Absurdity, n. A statement or belief manifestly inconsistent with one’s own opinion.
Backbite, v.t. To speak of a man as you find him when he can’t find you.
Conversation, n. A fair for the display of the minor mental commodities, each exhibitor being too intent upon the arrangement of his own wares to observe those of his neighbor.
Dictionary, n. A malevolent literary device for cramping the growth of a language and making it hard and inelastic. This dictionary, however, is a most useful work.
Eulogy, n. Praise of a person who has either the advantages of wealth and power, or the consideration to be dead.
Fool, n. A person who pervades the domain of intellectual speculation and diffuses himself through the channels of moral activity. He is omnific, omniform, omnipercipient, omniscient, omnipotent. He it was who invented letters, printing, the railroad, the steamboat, the telegraph, the platitude, and the circle of the sciences. He created patriotism and taught the nations war—founded theology, philosophy, law, medicine, and Chicago.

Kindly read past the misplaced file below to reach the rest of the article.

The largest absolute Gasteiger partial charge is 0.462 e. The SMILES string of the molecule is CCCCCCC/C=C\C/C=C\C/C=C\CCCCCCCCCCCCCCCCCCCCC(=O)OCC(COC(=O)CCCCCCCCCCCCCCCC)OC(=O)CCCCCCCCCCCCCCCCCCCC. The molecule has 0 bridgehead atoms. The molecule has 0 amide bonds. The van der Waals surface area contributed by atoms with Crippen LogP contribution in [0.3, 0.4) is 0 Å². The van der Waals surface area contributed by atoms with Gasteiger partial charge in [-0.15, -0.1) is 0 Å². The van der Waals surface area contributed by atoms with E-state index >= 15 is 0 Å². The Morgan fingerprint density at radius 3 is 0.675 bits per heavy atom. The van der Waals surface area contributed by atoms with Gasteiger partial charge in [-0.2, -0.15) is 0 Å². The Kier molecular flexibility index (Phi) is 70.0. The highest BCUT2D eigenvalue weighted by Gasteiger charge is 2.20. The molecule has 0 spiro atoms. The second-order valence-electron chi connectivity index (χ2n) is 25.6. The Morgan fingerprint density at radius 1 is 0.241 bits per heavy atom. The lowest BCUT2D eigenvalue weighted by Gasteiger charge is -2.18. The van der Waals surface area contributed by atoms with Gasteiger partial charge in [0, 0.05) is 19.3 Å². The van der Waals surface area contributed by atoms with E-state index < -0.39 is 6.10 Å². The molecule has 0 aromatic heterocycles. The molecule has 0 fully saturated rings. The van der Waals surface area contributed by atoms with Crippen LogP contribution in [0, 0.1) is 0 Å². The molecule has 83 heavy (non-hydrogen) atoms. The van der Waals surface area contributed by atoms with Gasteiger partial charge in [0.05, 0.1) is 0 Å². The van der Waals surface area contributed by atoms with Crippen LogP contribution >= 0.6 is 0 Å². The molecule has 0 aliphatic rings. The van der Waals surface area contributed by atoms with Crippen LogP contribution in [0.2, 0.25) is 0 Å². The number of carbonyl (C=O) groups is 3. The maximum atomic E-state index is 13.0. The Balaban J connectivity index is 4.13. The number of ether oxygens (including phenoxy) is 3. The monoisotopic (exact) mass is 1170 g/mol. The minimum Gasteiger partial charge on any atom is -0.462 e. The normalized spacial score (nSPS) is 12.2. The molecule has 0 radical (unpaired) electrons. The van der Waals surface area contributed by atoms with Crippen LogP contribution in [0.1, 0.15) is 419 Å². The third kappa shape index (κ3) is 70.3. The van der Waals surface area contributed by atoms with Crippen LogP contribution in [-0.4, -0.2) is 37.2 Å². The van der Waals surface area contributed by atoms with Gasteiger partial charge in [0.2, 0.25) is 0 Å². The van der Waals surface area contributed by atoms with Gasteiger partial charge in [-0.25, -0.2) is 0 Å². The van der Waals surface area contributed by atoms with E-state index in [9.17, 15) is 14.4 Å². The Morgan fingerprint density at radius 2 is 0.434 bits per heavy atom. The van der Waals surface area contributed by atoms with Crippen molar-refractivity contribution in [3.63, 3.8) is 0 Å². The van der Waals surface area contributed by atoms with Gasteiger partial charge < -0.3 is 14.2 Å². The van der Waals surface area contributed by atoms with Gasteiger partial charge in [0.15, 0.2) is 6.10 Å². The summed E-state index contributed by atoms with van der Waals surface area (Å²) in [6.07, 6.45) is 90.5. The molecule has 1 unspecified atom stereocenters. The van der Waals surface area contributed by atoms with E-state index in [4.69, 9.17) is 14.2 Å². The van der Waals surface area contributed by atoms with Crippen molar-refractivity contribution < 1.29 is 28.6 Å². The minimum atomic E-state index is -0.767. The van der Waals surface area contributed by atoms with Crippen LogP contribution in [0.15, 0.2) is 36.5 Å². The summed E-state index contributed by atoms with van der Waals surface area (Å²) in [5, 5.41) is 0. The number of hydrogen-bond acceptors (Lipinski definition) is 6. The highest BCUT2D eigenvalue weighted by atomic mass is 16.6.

— Ambrose Bierce, Devil's Dictionary, Washington, D.C., 1906
On June 24, 1842, short story writer, essayist, and journalist Ambrose Bierce was born. After Bierce fought at Shiloh and Chickamauga with the Indiana Volunteers but before being wounded at Kennesaw Mountain, he moved to San Francisco, where he became known for his editing and writing for magazines and newspapers such as the San Francisco News Letter, The Argonaut, and The Wasp. In 1881 Bierce began to publish his “Devil’s Dictionary” entries, a satirical dictionary of common words, later collected in a book of the same title. In 1913 he wandered off to Mexico during Pancho Villa’s revolution and was never heard from again.